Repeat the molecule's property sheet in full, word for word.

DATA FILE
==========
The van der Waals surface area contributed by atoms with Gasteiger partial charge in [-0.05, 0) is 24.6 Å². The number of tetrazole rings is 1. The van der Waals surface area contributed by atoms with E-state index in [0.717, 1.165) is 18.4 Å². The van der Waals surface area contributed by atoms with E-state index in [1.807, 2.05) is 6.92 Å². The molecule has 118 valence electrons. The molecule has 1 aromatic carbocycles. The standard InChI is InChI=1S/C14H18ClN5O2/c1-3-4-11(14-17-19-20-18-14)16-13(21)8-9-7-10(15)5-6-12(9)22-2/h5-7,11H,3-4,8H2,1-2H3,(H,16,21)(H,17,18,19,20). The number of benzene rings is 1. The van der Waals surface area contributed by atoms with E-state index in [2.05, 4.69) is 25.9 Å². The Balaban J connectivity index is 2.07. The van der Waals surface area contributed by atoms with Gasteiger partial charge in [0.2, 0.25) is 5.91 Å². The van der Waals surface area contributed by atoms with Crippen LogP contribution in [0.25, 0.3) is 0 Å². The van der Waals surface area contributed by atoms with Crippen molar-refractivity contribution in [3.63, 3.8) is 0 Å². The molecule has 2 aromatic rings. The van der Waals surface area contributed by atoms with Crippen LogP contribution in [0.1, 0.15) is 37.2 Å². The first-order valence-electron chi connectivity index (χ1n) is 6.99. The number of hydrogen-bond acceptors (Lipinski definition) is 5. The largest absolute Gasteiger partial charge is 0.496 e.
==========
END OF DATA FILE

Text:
The van der Waals surface area contributed by atoms with Gasteiger partial charge in [-0.05, 0) is 24.6 Å². The number of tetrazole rings is 1. The van der Waals surface area contributed by atoms with E-state index in [0.717, 1.165) is 18.4 Å². The van der Waals surface area contributed by atoms with E-state index in [1.807, 2.05) is 6.92 Å². The molecule has 118 valence electrons. The molecule has 1 aromatic carbocycles. The standard InChI is InChI=1S/C14H18ClN5O2/c1-3-4-11(14-17-19-20-18-14)16-13(21)8-9-7-10(15)5-6-12(9)22-2/h5-7,11H,3-4,8H2,1-2H3,(H,16,21)(H,17,18,19,20). The number of benzene rings is 1. The van der Waals surface area contributed by atoms with E-state index in [2.05, 4.69) is 25.9 Å². The Balaban J connectivity index is 2.07. The van der Waals surface area contributed by atoms with Gasteiger partial charge in [0.2, 0.25) is 5.91 Å². The van der Waals surface area contributed by atoms with Crippen LogP contribution in [0.25, 0.3) is 0 Å². The van der Waals surface area contributed by atoms with Crippen molar-refractivity contribution in [3.63, 3.8) is 0 Å². The molecule has 2 aromatic rings. The van der Waals surface area contributed by atoms with Crippen LogP contribution in [0.1, 0.15) is 37.2 Å². The first-order valence-electron chi connectivity index (χ1n) is 6.99. The number of hydrogen-bond acceptors (Lipinski definition) is 5. The largest absolute Gasteiger partial charge is 0.496 e.